When looking for pages with interesting content we have Google or other search engines at our disposal. But what should we use if we are not interested in pages, but in network devices accessible from the Internet, or if we want to check whether we accidentally exposed unsecured remote desktop or database to the Internet? This article presents Shodan search engine, which is sometimes called Google for network devices or search engine for hackers. We will learn how to use it to verify network devices exposed to the Internet and their security level. The tool will be useful for pentesters as well as administrators and security team members.
The Rise of Shodan
We first heard about Shodan over 10 years ago, when a bioinformatics graduate student at the University of California San Diego decided to create a searchable online metadata repository on November 23, 2009. Originally, Shodan was intended as a platform to monitor trends and statistics of software usage (e.g., where Apache or Nginx is most commonly used). However, it was noticed among others by security specialists and quickly became a commonly used platform by them.
Currently Shodan has hundreds of servers storing petabytes of data, over 3 million registered users and over 27 million monitored IP addresses. Shodan's crawlers (indexing programs that collect information about the structure, pages, and content found on sites) crawl and collect information about services exposed to the Internet on a round-the-clock basis. Shodan's scanning is done from machines distributed around the world, avoiding geographically dependent results (such as the effects of some U.S. server administrators blocking entire IP ranges of China).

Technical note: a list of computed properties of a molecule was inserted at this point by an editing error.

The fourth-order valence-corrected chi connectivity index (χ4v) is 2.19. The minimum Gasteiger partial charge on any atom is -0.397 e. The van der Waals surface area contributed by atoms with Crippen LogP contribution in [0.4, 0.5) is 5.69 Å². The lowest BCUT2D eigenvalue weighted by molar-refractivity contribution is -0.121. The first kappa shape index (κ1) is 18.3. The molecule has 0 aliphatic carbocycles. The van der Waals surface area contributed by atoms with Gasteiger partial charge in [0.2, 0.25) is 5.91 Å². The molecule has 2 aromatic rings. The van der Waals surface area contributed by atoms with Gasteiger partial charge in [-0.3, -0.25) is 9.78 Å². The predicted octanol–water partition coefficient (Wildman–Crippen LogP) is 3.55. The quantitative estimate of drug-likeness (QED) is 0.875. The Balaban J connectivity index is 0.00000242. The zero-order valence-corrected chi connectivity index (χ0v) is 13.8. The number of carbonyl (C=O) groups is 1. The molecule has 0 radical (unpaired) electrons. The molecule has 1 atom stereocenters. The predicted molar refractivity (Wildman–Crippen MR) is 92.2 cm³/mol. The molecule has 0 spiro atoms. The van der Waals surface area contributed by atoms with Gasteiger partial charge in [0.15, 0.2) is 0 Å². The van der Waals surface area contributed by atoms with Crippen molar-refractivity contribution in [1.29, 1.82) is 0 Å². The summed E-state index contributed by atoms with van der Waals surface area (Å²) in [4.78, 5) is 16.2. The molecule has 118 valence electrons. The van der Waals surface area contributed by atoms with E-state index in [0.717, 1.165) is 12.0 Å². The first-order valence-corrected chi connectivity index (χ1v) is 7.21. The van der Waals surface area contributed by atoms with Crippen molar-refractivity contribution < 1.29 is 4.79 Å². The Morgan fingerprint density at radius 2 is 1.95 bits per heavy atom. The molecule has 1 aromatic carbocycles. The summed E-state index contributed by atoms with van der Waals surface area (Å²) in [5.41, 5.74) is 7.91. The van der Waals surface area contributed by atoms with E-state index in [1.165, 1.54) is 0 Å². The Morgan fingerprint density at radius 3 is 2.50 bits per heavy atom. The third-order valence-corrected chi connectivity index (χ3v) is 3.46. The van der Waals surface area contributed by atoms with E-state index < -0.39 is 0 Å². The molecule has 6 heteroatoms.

How does Shodan work?
Technically, Shodan can be classified as a port scanner that searches public IP ranges and indexes data such as banners obtained (e.g., the Server response header received with the response to an HTTP request), SSL certificate information, geographic location, operating system, or potential vulnerabilities. The search of public IP addresses is done randomly. IP addresses and ports to be scanned are randomized to get the most coverage and no predictable scanning order.
The main information you can see in Shodan when displaying details for an IP address of interest is geographic location, technology information, a list of open ports and available services, and banners for those services. Each service exposed to the Internet on a network device has a port assigned to it.
As a reminder,** a banner is the information returned when a connection is established**. For example, to display this article, the browser makes an HTTP GET request and receives an HTML page with the article content and additional information in the HTTP response headers. By default, HTTP header information is not presented to the browser, but is used by the browser, for example, to display a page correctly or to configure security while displaying that page.
To see what information is hidden in http headers, you can use any browser. They allow you to view the full content of the response headers using developer tools. For example, in the Chrome browser, to do this, go to the Chrome menu (the three dots in the right corner) and then select More Tools > Developer Tools.